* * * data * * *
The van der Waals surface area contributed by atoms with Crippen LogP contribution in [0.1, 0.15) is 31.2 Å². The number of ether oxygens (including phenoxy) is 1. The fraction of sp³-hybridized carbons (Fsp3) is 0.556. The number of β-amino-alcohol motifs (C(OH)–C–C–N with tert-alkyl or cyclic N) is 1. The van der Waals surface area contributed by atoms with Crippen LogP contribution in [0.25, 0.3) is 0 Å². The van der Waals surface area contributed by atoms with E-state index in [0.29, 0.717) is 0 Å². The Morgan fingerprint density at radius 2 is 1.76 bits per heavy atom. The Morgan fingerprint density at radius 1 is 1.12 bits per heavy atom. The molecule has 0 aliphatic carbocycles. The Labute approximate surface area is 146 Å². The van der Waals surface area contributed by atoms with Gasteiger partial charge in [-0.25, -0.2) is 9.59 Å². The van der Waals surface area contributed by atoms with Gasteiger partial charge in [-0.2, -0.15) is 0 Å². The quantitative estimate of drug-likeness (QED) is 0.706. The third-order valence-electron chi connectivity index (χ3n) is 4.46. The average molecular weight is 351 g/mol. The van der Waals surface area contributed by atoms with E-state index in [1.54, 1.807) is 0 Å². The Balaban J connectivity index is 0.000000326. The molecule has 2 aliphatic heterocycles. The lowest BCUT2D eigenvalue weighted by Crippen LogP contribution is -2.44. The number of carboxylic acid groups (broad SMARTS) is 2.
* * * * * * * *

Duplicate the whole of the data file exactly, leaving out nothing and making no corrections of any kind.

The van der Waals surface area contributed by atoms with Crippen LogP contribution in [0.1, 0.15) is 31.2 Å². The number of ether oxygens (including phenoxy) is 1. The fraction of sp³-hybridized carbons (Fsp3) is 0.556. The number of β-amino-alcohol motifs (C(OH)–C–C–N with tert-alkyl or cyclic N) is 1. The van der Waals surface area contributed by atoms with Crippen LogP contribution in [0.25, 0.3) is 0 Å². The van der Waals surface area contributed by atoms with E-state index in [0.29, 0.717) is 0 Å². The Morgan fingerprint density at radius 2 is 1.76 bits per heavy atom. The Morgan fingerprint density at radius 1 is 1.12 bits per heavy atom. The molecule has 0 aliphatic carbocycles. The Labute approximate surface area is 146 Å². The van der Waals surface area contributed by atoms with Gasteiger partial charge in [-0.25, -0.2) is 9.59 Å². The van der Waals surface area contributed by atoms with Gasteiger partial charge in [-0.2, -0.15) is 0 Å². The quantitative estimate of drug-likeness (QED) is 0.706. The third-order valence-electron chi connectivity index (χ3n) is 4.46. The average molecular weight is 351 g/mol. The van der Waals surface area contributed by atoms with E-state index in [1.54, 1.807) is 0 Å². The Balaban J connectivity index is 0.000000326. The molecule has 2 aliphatic heterocycles. The lowest BCUT2D eigenvalue weighted by Crippen LogP contribution is -2.44. The number of carboxylic acid groups (broad SMARTS) is 2.